Two apprentices are starting at a care home in Kingston Park this week after it launched an apprenticeship scheme to mark Care Home Open Day.

Kennedy Howey and Barry Mossman, both 18, are the first apprentices to join Cranlea in Kingston Park Avenue.

Anchor has chosen to launch the scheme at Cranlea because staff there have continued to provide top quality care.

The home has been rated as good by regulator The Care Quality Commission. It also scored highly in the Your Care Rating survey where residents at the home filled in a questionnaire as part of a national survey, run by Ipsos MORI, of 21,000 care home residents from more than 1,000 homes across the country.

The areas where the home scored highly in the Your Care Rating survey were: Cranlea is a safe and secure place for residents to live with staff treating them with kindness, dignity and respect. The older people also said they were happy with the care they received.

The apprenticeship scheme is one way Anchor is addressing the shortfall of the estimated 718,000 carers needed by 2025 to meet the demands of the country’s ageing population. An unprecedented number of men are needed to bridge the gap. [1]

Kennedy, whose first experience of care was helping her mum bring up Kennedy’s three brothers, said: “I always wanted to work in care as caring comes so natural to me.

“I’m really looking forward to the apprenticeship as it will enable me to learn new skills, gain experience and meet people which will mean I can care for the older people, making them feel happy they are being looked after properly.”

Barry, who previously cared for his mother when she was ill, said he was looking forward to working in a care home so he could provide the best care for older people and talk to them to find out about their lives.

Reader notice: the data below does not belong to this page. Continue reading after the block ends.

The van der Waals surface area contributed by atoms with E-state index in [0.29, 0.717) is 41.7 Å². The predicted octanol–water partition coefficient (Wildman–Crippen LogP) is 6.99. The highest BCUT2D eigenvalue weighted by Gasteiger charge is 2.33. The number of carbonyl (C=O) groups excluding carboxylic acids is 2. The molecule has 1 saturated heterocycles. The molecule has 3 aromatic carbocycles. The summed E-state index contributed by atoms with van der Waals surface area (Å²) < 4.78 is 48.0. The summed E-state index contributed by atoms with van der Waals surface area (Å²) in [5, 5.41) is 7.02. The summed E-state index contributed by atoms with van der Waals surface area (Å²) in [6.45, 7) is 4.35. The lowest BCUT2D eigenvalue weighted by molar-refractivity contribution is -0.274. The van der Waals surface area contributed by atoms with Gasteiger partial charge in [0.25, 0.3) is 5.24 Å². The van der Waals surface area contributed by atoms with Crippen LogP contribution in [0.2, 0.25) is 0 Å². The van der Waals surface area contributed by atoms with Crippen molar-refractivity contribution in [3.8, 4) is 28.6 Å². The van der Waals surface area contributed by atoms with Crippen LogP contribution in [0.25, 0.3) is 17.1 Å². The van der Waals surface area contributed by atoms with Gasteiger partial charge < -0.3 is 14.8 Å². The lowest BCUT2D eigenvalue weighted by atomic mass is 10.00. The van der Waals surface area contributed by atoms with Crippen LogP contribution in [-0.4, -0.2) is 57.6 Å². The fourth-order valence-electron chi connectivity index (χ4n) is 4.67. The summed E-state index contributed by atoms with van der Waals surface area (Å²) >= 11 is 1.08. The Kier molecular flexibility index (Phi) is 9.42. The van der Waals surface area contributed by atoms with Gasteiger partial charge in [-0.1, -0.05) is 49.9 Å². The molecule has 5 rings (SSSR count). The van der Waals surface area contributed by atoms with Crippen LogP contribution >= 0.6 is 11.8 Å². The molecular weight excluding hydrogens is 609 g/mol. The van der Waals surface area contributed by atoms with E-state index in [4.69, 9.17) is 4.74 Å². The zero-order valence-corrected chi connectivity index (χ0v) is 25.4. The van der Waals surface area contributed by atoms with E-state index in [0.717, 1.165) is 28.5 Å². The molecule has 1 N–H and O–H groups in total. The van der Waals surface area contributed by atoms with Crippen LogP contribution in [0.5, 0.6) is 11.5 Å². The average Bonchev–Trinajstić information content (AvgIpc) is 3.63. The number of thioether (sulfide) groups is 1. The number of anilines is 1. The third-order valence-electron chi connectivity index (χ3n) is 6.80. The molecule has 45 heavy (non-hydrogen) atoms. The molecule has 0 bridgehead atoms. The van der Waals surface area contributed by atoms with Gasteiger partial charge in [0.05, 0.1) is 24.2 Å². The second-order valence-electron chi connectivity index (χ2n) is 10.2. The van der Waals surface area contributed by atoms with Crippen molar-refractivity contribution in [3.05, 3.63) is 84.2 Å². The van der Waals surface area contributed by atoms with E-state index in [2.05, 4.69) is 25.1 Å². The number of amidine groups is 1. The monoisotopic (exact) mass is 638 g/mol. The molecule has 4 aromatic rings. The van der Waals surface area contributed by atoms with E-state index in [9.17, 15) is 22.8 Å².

He said: “It will be interesting talking to the residents and the staff. I know I’ll learn a lot from them.”

Kennedy and Barry were at a special ceremony in London with Anchor’s Head of Training Anita Cunningham on 19 June where they received one day’s induction.

Cranlea Manager Lynn Day said she was thrilled to have been chosen to pilot the apprenticeship scheme.

She said: “As Anchor, which runs Cranlea, is a not-for-profit organisation, we spend a lot of money on training our staff so the apprenticeship scheme is an extension of this.

“It is important apprentices learn good practice from care staff who are committed to providing top quality care and that is why we were chosen to train Kennedy and Barry.

“Anchor is looking to fill more than 2,000 job vacancies this year. Applicants don’t need to have worked in the care sector before but we are looking for candidates who are passionate about providing top quality care and who have an empathy with older people.

“Comprehensive training will be provided. This is an opportunity for a career where you can do well by doing good”

Any job hunters wanting to find out more about a career in care, can visit or phone Lynn Day, Manager of Cranlea, on 0191 271 6278.

[1] Approximately 1 million extra care workers are needed in England by 2025 to meet expected demand as well as the continuing unmet need (extrapolated from Skills for Care projections under a “maximising choices” scenario and measures of unmet need based on the Health Survey for England).However, the number of people of working age is expected to increase by just 2.5 million over this period (ONS 2012 Principal Population Projections for England). To fill the labour supply gap would therefore require a large proportion (40%) of those joining the working age population to enter the care workforce. Currently however, the number of men working in health and social care across the UK equates to just 4.2% of the working age male population. For women this figure is higher at 15.5% (ONS all in employment by industry sector and ONS 2012 population estimates). Assuming gender specific rates of employment in the care sector continue for those who reach working age, and there is no increase in the numbers of older workers joining the care sector, England could face a shortfall of 718,000 care workers by 2025

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